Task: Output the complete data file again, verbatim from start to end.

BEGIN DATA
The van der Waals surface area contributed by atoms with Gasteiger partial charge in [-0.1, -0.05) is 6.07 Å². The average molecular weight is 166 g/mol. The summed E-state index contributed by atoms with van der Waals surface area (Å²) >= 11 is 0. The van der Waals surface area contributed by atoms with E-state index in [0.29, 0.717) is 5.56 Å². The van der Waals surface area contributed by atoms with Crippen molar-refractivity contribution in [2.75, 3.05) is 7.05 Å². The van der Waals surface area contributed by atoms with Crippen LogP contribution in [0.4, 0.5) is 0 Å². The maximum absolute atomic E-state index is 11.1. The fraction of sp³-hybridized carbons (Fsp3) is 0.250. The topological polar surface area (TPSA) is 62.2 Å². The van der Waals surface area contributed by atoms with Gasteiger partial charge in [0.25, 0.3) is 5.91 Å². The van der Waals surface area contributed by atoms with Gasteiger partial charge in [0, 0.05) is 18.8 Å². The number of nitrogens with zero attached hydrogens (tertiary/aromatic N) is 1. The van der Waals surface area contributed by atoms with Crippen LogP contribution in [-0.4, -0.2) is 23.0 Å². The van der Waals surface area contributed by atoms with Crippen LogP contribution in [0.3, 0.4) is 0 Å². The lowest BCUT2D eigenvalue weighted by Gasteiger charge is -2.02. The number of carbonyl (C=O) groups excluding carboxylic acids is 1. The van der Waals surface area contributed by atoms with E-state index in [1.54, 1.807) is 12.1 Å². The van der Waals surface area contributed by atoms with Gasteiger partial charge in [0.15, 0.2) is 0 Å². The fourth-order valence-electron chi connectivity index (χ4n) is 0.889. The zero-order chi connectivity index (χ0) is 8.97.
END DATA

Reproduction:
The van der Waals surface area contributed by atoms with Gasteiger partial charge in [-0.1, -0.05) is 6.07 Å². The average molecular weight is 166 g/mol. The summed E-state index contributed by atoms with van der Waals surface area (Å²) >= 11 is 0. The van der Waals surface area contributed by atoms with E-state index in [0.29, 0.717) is 5.56 Å². The van der Waals surface area contributed by atoms with Crippen molar-refractivity contribution in [2.75, 3.05) is 7.05 Å². The van der Waals surface area contributed by atoms with Crippen LogP contribution in [0.4, 0.5) is 0 Å². The maximum absolute atomic E-state index is 11.1. The fraction of sp³-hybridized carbons (Fsp3) is 0.250. The topological polar surface area (TPSA) is 62.2 Å². The van der Waals surface area contributed by atoms with Gasteiger partial charge in [0.25, 0.3) is 5.91 Å². The van der Waals surface area contributed by atoms with Gasteiger partial charge in [0, 0.05) is 18.8 Å². The number of nitrogens with zero attached hydrogens (tertiary/aromatic N) is 1. The van der Waals surface area contributed by atoms with Crippen LogP contribution in [-0.4, -0.2) is 23.0 Å². The van der Waals surface area contributed by atoms with Crippen LogP contribution in [0.3, 0.4) is 0 Å². The lowest BCUT2D eigenvalue weighted by Gasteiger charge is -2.02. The number of carbonyl (C=O) groups excluding carboxylic acids is 1. The van der Waals surface area contributed by atoms with E-state index in [1.54, 1.807) is 12.1 Å². The van der Waals surface area contributed by atoms with Gasteiger partial charge in [0.15, 0.2) is 0 Å². The fourth-order valence-electron chi connectivity index (χ4n) is 0.889. The zero-order chi connectivity index (χ0) is 8.97.